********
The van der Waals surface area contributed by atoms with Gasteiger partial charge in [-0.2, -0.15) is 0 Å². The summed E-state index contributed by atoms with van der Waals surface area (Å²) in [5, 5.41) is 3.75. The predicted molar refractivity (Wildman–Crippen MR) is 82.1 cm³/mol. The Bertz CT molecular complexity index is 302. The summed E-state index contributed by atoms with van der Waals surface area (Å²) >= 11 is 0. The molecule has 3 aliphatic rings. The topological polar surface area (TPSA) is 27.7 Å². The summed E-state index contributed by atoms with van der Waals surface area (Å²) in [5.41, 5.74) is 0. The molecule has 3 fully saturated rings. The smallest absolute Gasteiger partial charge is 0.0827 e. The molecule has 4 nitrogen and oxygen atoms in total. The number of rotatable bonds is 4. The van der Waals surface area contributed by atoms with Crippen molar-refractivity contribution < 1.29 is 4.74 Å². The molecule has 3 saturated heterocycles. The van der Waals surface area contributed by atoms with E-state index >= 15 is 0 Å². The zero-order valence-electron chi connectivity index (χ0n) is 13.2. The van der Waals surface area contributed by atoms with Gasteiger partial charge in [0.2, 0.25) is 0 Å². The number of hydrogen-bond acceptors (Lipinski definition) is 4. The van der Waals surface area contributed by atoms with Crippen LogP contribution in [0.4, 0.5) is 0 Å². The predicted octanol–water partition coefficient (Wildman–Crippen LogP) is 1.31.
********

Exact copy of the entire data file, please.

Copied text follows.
The van der Waals surface area contributed by atoms with Gasteiger partial charge in [-0.2, -0.15) is 0 Å². The summed E-state index contributed by atoms with van der Waals surface area (Å²) in [5, 5.41) is 3.75. The predicted molar refractivity (Wildman–Crippen MR) is 82.1 cm³/mol. The Bertz CT molecular complexity index is 302. The summed E-state index contributed by atoms with van der Waals surface area (Å²) >= 11 is 0. The molecule has 3 aliphatic rings. The topological polar surface area (TPSA) is 27.7 Å². The summed E-state index contributed by atoms with van der Waals surface area (Å²) in [5.41, 5.74) is 0. The molecule has 3 fully saturated rings. The smallest absolute Gasteiger partial charge is 0.0827 e. The molecule has 4 nitrogen and oxygen atoms in total. The number of rotatable bonds is 4. The van der Waals surface area contributed by atoms with Crippen molar-refractivity contribution < 1.29 is 4.74 Å². The molecule has 3 saturated heterocycles. The van der Waals surface area contributed by atoms with E-state index >= 15 is 0 Å². The zero-order valence-electron chi connectivity index (χ0n) is 13.2. The van der Waals surface area contributed by atoms with Gasteiger partial charge in [0.2, 0.25) is 0 Å². The number of hydrogen-bond acceptors (Lipinski definition) is 4. The van der Waals surface area contributed by atoms with Crippen LogP contribution in [0.4, 0.5) is 0 Å². The predicted octanol–water partition coefficient (Wildman–Crippen LogP) is 1.31.